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Angina and CFS/ME: are diuretics and GTN spray counterproductive?

Discussion in 'Autonomic, Cardiovascular, and Respiratory' started by Darach, Dec 31, 2016.

  1. Darach


    After being hospitalised with pneumonia, cardiac arrhythmia and soaring BP and heart rate, I am on Warfarin, beta blocker Bisoprolol and the diuretic Furosemide, with a Glyceryl Trinitrate (GTN) spray for angina episodes.

    (1) While a diuretic was understandable while I had pneumonia, if a problem with CFS is low blood volume wouldn’t a diuretic be counterproductive now, decreasing blood volume further when it is already too low?

    (2) While I suffer from angina, my angiogram was clear. My angina doesn’t seem to be caused by the usual culprit of narrowed blood vessels reducing oxygen supply to cardiac muscles.

    It does fit the CFS explanation of mitochondria in the heart not producing enough ATP fuel, and the heart having to switch to anaerobic respiration, with a resulting build up of lactic acid and muscle pain.

    In normal angina, GTN spray expands the blood vessels allowing more oxygen to the heart - problem solved. But if oxygen supply is ok, for someone with CFS and resulting low blood volume, wouldn’t GTN spray opening up the blood vessels mean the heart has to work even harder pumping blood to the brain?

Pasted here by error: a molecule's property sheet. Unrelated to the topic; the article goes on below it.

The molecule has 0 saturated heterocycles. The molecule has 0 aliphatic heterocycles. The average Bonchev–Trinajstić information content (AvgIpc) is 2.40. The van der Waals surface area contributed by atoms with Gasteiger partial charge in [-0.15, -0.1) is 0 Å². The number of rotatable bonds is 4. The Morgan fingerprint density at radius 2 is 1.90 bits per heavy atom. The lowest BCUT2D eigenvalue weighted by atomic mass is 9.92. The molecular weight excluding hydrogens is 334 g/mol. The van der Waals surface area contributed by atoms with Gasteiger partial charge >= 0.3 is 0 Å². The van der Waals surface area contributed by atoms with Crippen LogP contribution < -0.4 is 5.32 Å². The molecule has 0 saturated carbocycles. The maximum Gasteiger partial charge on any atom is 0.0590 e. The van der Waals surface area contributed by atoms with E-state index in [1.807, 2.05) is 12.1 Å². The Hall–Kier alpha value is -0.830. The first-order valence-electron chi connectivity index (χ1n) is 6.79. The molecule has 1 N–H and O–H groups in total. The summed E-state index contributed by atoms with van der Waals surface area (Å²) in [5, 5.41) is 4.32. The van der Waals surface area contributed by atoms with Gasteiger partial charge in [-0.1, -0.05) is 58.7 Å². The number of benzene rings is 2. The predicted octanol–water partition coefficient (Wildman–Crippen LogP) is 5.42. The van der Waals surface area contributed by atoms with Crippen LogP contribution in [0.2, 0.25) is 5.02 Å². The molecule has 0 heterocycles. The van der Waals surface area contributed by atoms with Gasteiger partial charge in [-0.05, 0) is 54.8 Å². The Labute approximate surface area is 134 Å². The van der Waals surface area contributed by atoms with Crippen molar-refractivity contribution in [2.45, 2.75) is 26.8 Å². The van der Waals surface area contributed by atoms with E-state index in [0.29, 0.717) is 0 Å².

Countrygirl likes this.
  2. deleder2k

    deleder2k Senior Member

    Some ME patients say that they feel better after using a spray of GTN. They report that ME symptoms vanish, or are reduced for a few hours or up to a day or two. I am not aware that anyone have experienced getting worse after using GTN. Patients has reported common GTN side effects which include headache and flushing.

    Check this thread out: http://forums.phoenixrising.me/inde...ith-or-without-b-cell-depletion-in-cfs.36592/
    Darach likes this.
  3. MeSci

    MeSci ME/CFS since 1995; activity level 6?

    Cornwall, UK
    I don't know a great deal about this, and don't have very good reasoning power at the moment, but I would query it with the doctors. Furosemide doesn't sound wise. But medics don't know much about M.E./CFS. They should check your blood volume.
    Darach and Countrygirl like this.
  4. kangaSue

    kangaSue Senior Member

    Brisbane, Australia
    In that case, it's more likely to be microvascular ischemia from an altered vasodilation/vasoconstriction response. I've seen it mentioned in a few articles that in those with ME/CFS, there is often a lack of the plaque build-up that usually causes ischemia. A GTN patch or one of the longer lasting nitrates is the usual medication for microvascular ischemia.
    Darach likes this.
  5. ryan31337

    ryan31337 Senior Member

    South East, England
    With onset and symptoms like that + existing CFS diagnosis I would think investigation for POTS would be sensible. Probably didn't occur to your doctors though.

    In the case of a POTS diagnosis a diuretic would usually be bad news.
    Darach likes this.
  6. dangermouse

    dangermouse Senior Member

    I had pneumonia in 2015 and was later admitted to hospital with chest pain. I had lots of tests and an Angiogram which was clear. I was diagnosed with Microvascular Angina. As the usual medicine for Angina lowered my blood pressure too much (with having ME) I was prescribed Ranolazine which helps to manage the Angina pain. I have GTN spray for breakthrough episodes.
    Darach and Countrygirl like this.

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